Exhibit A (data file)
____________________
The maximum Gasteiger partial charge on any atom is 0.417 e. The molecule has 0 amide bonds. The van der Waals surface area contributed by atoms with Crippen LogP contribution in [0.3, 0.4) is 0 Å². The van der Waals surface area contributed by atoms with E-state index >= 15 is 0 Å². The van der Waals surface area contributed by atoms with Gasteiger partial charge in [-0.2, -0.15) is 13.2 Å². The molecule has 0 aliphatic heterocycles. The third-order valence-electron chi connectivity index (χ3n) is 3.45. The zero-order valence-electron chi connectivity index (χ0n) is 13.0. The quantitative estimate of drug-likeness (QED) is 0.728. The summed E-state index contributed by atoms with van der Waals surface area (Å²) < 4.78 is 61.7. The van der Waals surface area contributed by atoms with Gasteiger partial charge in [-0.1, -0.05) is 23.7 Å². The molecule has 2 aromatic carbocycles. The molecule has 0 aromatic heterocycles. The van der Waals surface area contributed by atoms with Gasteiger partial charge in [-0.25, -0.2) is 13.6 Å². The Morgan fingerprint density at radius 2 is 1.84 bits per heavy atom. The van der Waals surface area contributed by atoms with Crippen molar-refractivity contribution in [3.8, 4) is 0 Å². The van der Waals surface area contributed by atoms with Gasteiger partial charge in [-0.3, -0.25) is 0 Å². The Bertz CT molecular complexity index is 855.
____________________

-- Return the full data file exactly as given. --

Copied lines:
The maximum Gasteiger partial charge on any atom is 0.417 e. The molecule has 0 amide bonds. The van der Waals surface area contributed by atoms with Crippen LogP contribution in [0.3, 0.4) is 0 Å². The van der Waals surface area contributed by atoms with E-state index >= 15 is 0 Å². The van der Waals surface area contributed by atoms with Gasteiger partial charge in [-0.2, -0.15) is 13.2 Å². The molecule has 0 aliphatic heterocycles. The third-order valence-electron chi connectivity index (χ3n) is 3.45. The zero-order valence-electron chi connectivity index (χ0n) is 13.0. The quantitative estimate of drug-likeness (QED) is 0.728. The summed E-state index contributed by atoms with van der Waals surface area (Å²) < 4.78 is 61.7. The van der Waals surface area contributed by atoms with Gasteiger partial charge in [-0.1, -0.05) is 23.7 Å². The molecule has 2 aromatic carbocycles. The molecule has 0 aromatic heterocycles. The van der Waals surface area contributed by atoms with Gasteiger partial charge in [-0.25, -0.2) is 13.6 Å². The Morgan fingerprint density at radius 2 is 1.84 bits per heavy atom. The van der Waals surface area contributed by atoms with Crippen molar-refractivity contribution in [3.8, 4) is 0 Å². The van der Waals surface area contributed by atoms with Gasteiger partial charge in [-0.3, -0.25) is 0 Å². The Bertz CT molecular complexity index is 855.